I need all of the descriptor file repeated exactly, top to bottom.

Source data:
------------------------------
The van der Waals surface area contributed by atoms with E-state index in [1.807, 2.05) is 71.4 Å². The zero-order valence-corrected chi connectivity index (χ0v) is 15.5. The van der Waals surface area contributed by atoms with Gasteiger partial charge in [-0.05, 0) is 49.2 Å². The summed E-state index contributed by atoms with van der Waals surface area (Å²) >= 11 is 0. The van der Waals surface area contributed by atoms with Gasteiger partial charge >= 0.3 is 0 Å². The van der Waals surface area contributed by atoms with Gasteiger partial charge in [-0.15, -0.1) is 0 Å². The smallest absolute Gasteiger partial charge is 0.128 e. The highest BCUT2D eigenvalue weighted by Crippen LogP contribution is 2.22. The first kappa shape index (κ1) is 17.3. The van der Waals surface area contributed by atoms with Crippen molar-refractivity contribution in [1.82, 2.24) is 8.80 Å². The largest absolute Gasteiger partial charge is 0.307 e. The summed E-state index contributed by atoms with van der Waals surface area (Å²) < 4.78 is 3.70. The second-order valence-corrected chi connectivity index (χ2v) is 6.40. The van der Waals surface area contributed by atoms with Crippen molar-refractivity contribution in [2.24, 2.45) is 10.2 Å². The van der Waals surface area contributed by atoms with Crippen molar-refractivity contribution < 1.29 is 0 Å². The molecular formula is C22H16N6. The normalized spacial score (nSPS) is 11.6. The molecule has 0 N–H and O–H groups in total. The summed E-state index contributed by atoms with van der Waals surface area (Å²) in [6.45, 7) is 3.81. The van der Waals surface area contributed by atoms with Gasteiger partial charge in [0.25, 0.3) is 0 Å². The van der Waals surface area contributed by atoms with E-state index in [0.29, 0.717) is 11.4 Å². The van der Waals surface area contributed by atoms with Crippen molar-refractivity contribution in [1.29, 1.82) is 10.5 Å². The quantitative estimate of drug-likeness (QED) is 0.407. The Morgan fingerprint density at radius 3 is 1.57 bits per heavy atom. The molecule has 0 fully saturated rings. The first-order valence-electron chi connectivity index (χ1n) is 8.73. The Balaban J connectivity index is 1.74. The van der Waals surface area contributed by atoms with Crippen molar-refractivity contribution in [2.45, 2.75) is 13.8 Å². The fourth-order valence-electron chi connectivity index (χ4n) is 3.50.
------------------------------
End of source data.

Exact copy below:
The van der Waals surface area contributed by atoms with E-state index in [1.807, 2.05) is 71.4 Å². The zero-order valence-corrected chi connectivity index (χ0v) is 15.5. The van der Waals surface area contributed by atoms with Gasteiger partial charge in [-0.05, 0) is 49.2 Å². The summed E-state index contributed by atoms with van der Waals surface area (Å²) >= 11 is 0. The van der Waals surface area contributed by atoms with Gasteiger partial charge >= 0.3 is 0 Å². The van der Waals surface area contributed by atoms with Gasteiger partial charge in [-0.15, -0.1) is 0 Å². The smallest absolute Gasteiger partial charge is 0.128 e. The highest BCUT2D eigenvalue weighted by Crippen LogP contribution is 2.22. The first kappa shape index (κ1) is 17.3. The van der Waals surface area contributed by atoms with Crippen molar-refractivity contribution in [1.82, 2.24) is 8.80 Å². The largest absolute Gasteiger partial charge is 0.307 e. The summed E-state index contributed by atoms with van der Waals surface area (Å²) < 4.78 is 3.70. The second-order valence-corrected chi connectivity index (χ2v) is 6.40. The van der Waals surface area contributed by atoms with Crippen molar-refractivity contribution in [2.24, 2.45) is 10.2 Å². The van der Waals surface area contributed by atoms with Crippen molar-refractivity contribution < 1.29 is 0 Å². The molecular formula is C22H16N6. The normalized spacial score (nSPS) is 11.6. The molecule has 0 N–H and O–H groups in total. The summed E-state index contributed by atoms with van der Waals surface area (Å²) in [6.45, 7) is 3.81. The van der Waals surface area contributed by atoms with Gasteiger partial charge in [0.25, 0.3) is 0 Å². The van der Waals surface area contributed by atoms with E-state index in [0.29, 0.717) is 11.4 Å². The van der Waals surface area contributed by atoms with Crippen molar-refractivity contribution in [1.29, 1.82) is 10.5 Å². The quantitative estimate of drug-likeness (QED) is 0.407. The Morgan fingerprint density at radius 3 is 1.57 bits per heavy atom. The molecule has 0 fully saturated rings. The first-order valence-electron chi connectivity index (χ1n) is 8.73. The Balaban J connectivity index is 1.74. The van der Waals surface area contributed by atoms with Crippen molar-refractivity contribution in [2.45, 2.75) is 13.8 Å². The fourth-order valence-electron chi connectivity index (χ4n) is 3.50.